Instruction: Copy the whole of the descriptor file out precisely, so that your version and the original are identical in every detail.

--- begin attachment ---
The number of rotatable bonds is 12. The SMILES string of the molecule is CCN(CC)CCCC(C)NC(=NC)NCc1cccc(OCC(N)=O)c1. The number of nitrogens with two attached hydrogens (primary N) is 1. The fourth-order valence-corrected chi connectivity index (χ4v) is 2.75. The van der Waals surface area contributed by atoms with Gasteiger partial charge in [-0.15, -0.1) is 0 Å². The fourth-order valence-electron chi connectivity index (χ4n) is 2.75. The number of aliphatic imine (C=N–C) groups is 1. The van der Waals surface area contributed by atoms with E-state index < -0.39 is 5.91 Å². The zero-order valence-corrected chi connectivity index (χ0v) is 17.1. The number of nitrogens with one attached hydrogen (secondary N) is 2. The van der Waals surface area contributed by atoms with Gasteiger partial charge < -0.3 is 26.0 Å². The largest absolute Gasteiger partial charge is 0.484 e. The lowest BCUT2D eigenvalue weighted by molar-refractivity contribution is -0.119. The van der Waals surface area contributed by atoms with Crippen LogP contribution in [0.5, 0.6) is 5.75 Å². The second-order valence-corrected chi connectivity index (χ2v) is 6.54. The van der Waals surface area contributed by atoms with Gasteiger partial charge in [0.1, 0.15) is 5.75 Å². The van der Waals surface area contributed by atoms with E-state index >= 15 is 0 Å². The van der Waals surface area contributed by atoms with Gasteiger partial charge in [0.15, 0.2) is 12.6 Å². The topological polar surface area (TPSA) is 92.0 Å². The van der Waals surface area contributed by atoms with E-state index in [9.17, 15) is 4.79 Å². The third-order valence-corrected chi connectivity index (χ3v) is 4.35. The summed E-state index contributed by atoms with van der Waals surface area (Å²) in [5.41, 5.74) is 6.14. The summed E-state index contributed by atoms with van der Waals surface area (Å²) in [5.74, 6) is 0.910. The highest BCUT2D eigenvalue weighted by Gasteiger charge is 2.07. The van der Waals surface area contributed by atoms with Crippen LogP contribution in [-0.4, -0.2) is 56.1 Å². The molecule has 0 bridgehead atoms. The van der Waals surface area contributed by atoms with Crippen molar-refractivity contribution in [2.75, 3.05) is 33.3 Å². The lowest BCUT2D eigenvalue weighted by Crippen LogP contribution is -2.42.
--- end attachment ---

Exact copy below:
The number of rotatable bonds is 12. The SMILES string of the molecule is CCN(CC)CCCC(C)NC(=NC)NCc1cccc(OCC(N)=O)c1. The number of nitrogens with two attached hydrogens (primary N) is 1. The fourth-order valence-corrected chi connectivity index (χ4v) is 2.75. The van der Waals surface area contributed by atoms with Gasteiger partial charge in [-0.15, -0.1) is 0 Å². The fourth-order valence-electron chi connectivity index (χ4n) is 2.75. The number of aliphatic imine (C=N–C) groups is 1. The van der Waals surface area contributed by atoms with E-state index < -0.39 is 5.91 Å². The zero-order valence-corrected chi connectivity index (χ0v) is 17.1. The number of nitrogens with one attached hydrogen (secondary N) is 2. The van der Waals surface area contributed by atoms with Gasteiger partial charge < -0.3 is 26.0 Å². The largest absolute Gasteiger partial charge is 0.484 e. The lowest BCUT2D eigenvalue weighted by molar-refractivity contribution is -0.119. The van der Waals surface area contributed by atoms with Crippen LogP contribution in [0.5, 0.6) is 5.75 Å². The second-order valence-corrected chi connectivity index (χ2v) is 6.54. The van der Waals surface area contributed by atoms with Gasteiger partial charge in [0.1, 0.15) is 5.75 Å². The van der Waals surface area contributed by atoms with E-state index >= 15 is 0 Å². The van der Waals surface area contributed by atoms with Gasteiger partial charge in [0.15, 0.2) is 12.6 Å². The topological polar surface area (TPSA) is 92.0 Å². The van der Waals surface area contributed by atoms with E-state index in [9.17, 15) is 4.79 Å². The third-order valence-corrected chi connectivity index (χ3v) is 4.35. The summed E-state index contributed by atoms with van der Waals surface area (Å²) in [5.41, 5.74) is 6.14. The summed E-state index contributed by atoms with van der Waals surface area (Å²) in [5.74, 6) is 0.910. The highest BCUT2D eigenvalue weighted by Gasteiger charge is 2.07. The van der Waals surface area contributed by atoms with Crippen LogP contribution in [-0.4, -0.2) is 56.1 Å². The molecule has 0 bridgehead atoms. The van der Waals surface area contributed by atoms with Crippen molar-refractivity contribution in [2.75, 3.05) is 33.3 Å². The lowest BCUT2D eigenvalue weighted by Crippen LogP contribution is -2.42.